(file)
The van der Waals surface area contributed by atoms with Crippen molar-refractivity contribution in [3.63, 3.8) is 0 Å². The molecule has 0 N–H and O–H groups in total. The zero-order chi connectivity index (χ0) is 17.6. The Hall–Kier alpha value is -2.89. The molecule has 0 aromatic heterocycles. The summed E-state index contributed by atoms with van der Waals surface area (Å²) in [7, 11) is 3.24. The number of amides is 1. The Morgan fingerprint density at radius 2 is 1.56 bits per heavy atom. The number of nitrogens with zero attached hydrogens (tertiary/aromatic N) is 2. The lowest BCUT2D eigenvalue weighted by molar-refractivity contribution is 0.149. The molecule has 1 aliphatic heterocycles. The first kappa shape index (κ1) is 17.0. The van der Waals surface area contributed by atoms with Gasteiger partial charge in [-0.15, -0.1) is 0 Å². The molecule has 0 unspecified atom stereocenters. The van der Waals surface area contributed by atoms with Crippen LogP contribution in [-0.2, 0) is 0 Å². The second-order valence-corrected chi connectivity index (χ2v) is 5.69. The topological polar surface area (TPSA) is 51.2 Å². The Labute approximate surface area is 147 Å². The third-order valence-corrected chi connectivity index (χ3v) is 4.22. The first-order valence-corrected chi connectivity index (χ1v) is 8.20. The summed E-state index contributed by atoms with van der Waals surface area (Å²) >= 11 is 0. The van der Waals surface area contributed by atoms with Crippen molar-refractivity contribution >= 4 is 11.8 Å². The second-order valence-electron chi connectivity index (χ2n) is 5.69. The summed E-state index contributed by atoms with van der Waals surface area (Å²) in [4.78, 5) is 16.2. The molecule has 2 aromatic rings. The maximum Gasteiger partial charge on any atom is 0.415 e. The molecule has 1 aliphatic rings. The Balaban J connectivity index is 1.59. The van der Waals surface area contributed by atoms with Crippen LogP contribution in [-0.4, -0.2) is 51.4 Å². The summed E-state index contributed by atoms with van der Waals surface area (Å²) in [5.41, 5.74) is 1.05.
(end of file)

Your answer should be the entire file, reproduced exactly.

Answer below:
The van der Waals surface area contributed by atoms with Crippen molar-refractivity contribution in [3.63, 3.8) is 0 Å². The molecule has 0 N–H and O–H groups in total. The zero-order chi connectivity index (χ0) is 17.6. The Hall–Kier alpha value is -2.89. The molecule has 0 aromatic heterocycles. The summed E-state index contributed by atoms with van der Waals surface area (Å²) in [7, 11) is 3.24. The number of amides is 1. The Morgan fingerprint density at radius 2 is 1.56 bits per heavy atom. The number of nitrogens with zero attached hydrogens (tertiary/aromatic N) is 2. The lowest BCUT2D eigenvalue weighted by molar-refractivity contribution is 0.149. The molecule has 1 aliphatic heterocycles. The first kappa shape index (κ1) is 17.0. The van der Waals surface area contributed by atoms with Gasteiger partial charge in [-0.15, -0.1) is 0 Å². The molecule has 0 unspecified atom stereocenters. The van der Waals surface area contributed by atoms with Crippen LogP contribution in [-0.2, 0) is 0 Å². The second-order valence-corrected chi connectivity index (χ2v) is 5.69. The topological polar surface area (TPSA) is 51.2 Å². The Labute approximate surface area is 147 Å². The third-order valence-corrected chi connectivity index (χ3v) is 4.22. The first-order valence-corrected chi connectivity index (χ1v) is 8.20. The summed E-state index contributed by atoms with van der Waals surface area (Å²) >= 11 is 0. The van der Waals surface area contributed by atoms with Crippen molar-refractivity contribution >= 4 is 11.8 Å². The second-order valence-electron chi connectivity index (χ2n) is 5.69. The summed E-state index contributed by atoms with van der Waals surface area (Å²) in [4.78, 5) is 16.2. The molecule has 2 aromatic rings. The maximum Gasteiger partial charge on any atom is 0.415 e. The molecule has 1 aliphatic rings. The Balaban J connectivity index is 1.59. The van der Waals surface area contributed by atoms with Crippen LogP contribution in [-0.4, -0.2) is 51.4 Å². The summed E-state index contributed by atoms with van der Waals surface area (Å²) in [5.41, 5.74) is 1.05.